Which is okay. People who want to evolve into a different—hopefully, better—version of themselves need to be strong enough to walk alone. To carry their burden of existence while they grow and expand.
Entrusting one’s life is not the same as opening up one’s soul, and although I love Manuela like a sister, I cannot share with her the things that constitute the tiny portion of meaning and emotion that my incongruous existence has stolen from the universe.
—Muriel Barbery, The Elegance of the Hedgehog
My first comprehension of the weight of my own existence came sometime in my childhood. I don’t know how old I was, but I remember suddenly realizing that my mom wasn’t just my mom. She didn’t solely exist for me, to fulfill my needs and desires. She was her own person with longings and daydreams and thoughts that didn’t contain me.
It was a heartbreaking, reality shattering discovery at the time. At first I felt very unsafe and almost a little panicked. I’d spent my whole life being protected and cared for and contained by her. I didn’t have to know anything about anything, because I had my mom. That’s what she was there for.
But as I grew older and started taking some weight off her and putting it on myself and others, I began to feel happy that she was completely her own person, and not just my personalized carbon caretaker.
The difficult thing about being a human and not, say, a kangaroo, is that humans have awareness. It’s not just about how to physically survive in this world, but also about handling existence itself. The human mind wonders about every facet of everything, the human mind wants to solve problems not just as they come but in a permanent fashion, the human mind wants to evolve beyond what’s already there.
That’s why when I come across cynical-type people who say we’re just here to survive and reproduce like animals, my mind goes blank. It can’t compute that kind of statement, because according to my brain’s self-aware programming, we’re here for so much more.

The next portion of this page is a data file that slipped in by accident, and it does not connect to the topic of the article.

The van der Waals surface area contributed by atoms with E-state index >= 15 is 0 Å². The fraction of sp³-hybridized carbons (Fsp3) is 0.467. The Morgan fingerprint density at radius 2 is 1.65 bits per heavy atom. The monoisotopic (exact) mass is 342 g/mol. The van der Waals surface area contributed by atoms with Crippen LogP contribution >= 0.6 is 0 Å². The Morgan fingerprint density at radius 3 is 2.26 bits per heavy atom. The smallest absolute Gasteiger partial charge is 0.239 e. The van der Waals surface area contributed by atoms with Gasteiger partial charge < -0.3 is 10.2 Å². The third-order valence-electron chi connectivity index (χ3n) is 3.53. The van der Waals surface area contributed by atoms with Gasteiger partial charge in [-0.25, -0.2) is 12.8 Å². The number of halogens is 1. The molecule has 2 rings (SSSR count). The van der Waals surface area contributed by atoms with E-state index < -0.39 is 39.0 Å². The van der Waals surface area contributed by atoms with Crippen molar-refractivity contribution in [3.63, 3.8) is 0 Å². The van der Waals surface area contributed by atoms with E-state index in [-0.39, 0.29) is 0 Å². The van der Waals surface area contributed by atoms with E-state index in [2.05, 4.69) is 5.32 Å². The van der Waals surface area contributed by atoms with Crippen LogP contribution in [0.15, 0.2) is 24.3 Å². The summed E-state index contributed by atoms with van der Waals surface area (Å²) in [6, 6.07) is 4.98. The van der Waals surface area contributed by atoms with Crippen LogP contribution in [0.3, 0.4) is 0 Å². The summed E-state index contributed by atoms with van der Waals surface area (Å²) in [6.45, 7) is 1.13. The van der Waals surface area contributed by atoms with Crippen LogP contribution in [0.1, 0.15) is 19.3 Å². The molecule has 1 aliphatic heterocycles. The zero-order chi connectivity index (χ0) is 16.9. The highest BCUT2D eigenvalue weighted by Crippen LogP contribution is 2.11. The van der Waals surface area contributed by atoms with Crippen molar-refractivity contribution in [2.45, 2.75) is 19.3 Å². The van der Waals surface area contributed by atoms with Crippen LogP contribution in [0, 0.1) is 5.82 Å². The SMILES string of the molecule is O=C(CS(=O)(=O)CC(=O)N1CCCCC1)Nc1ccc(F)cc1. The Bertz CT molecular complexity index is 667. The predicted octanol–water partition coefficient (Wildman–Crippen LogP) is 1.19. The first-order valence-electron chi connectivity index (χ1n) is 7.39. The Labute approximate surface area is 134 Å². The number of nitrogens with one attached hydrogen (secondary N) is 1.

Sometimes I would like to be nothing more than just a little joey, observing everything from the safety of a kangaroo pouch. Sometimes the weight of my own existence is too much to handle. But as I get braver and experience the joys that accompany bravery, there’s nothing I love more than being an adult human.
By universal design you are born into a perplexing situation, bewildered, and you have one job as a human: figure this shit out.
—Will Smith, Will
A realization similar to the one I had with my mom happened to me in my twenties. This one involving my adult friendships.
Whenever someone would text me asking how I was, I’d start writing a text back about my life. But I would write way too much, type “sorry this is so long” at the end of the text, and then hit “send.”
The reason I was writing so much over text was because I didn’t have a journaling habit at the time. Writing itself is very therapeutic, regardless of the medium, so I found myself opening up to myself while writing text messages, and not editing them before sending them out. Yikes.
I finally noticed the pattern I had of doing this when I felt like my friends were slowly pulling away. I was mortified to realize I was emotionally dumping on them and straining the relationships.
Same thing as with my mom: I came to understand that my friends had their own weights to carry and couldn’t bear the full brunt of me all the time.
So I bottled up.
This was a good thing and a bad thing.
Bad, because obviously there’s an unhealthy aspect to pulling away from relationships and closing off. It keeps people at arm’s length away, and there’s more of a shallowness to the friendship.
But it was also a good thing, because I was in the murky middle of my deconstruction. Personal evolution, like I said, pretty much requires solitude and a lack of support.
Partially why I closed off was because I wanted to know I could support myself, trust myself, carry the weight myself. I wanted to be as strong as possible within myself, so I could be that for the people in my life.
This is around the time I started journaling again, which I hadn’t really done since I was a teenager. Journaling helped me process new beliefs and old fears. It was the suitcase I began to use to carry myself.
Fast forward to today. I’ve gotten much better with my friendships and relationships and allowing people into parts of my life that I’ve process and healed, but I’m still mostly keeping things to myself.
I think of myself as so strong and so brave for facing the stark reality of existence all on my own. Especially proud of removing the safety net of religion and walking on the edge of the cliff, standing firm against the furious gusts of wind and not letting my knees shake as I peer down into the endless black abyss of the unknown.
I’m so good at not being fully known or understood, I tell myself. Now finally, after all these years, I am fully contained like a mysterious island. No longer putting my weight on anyone else.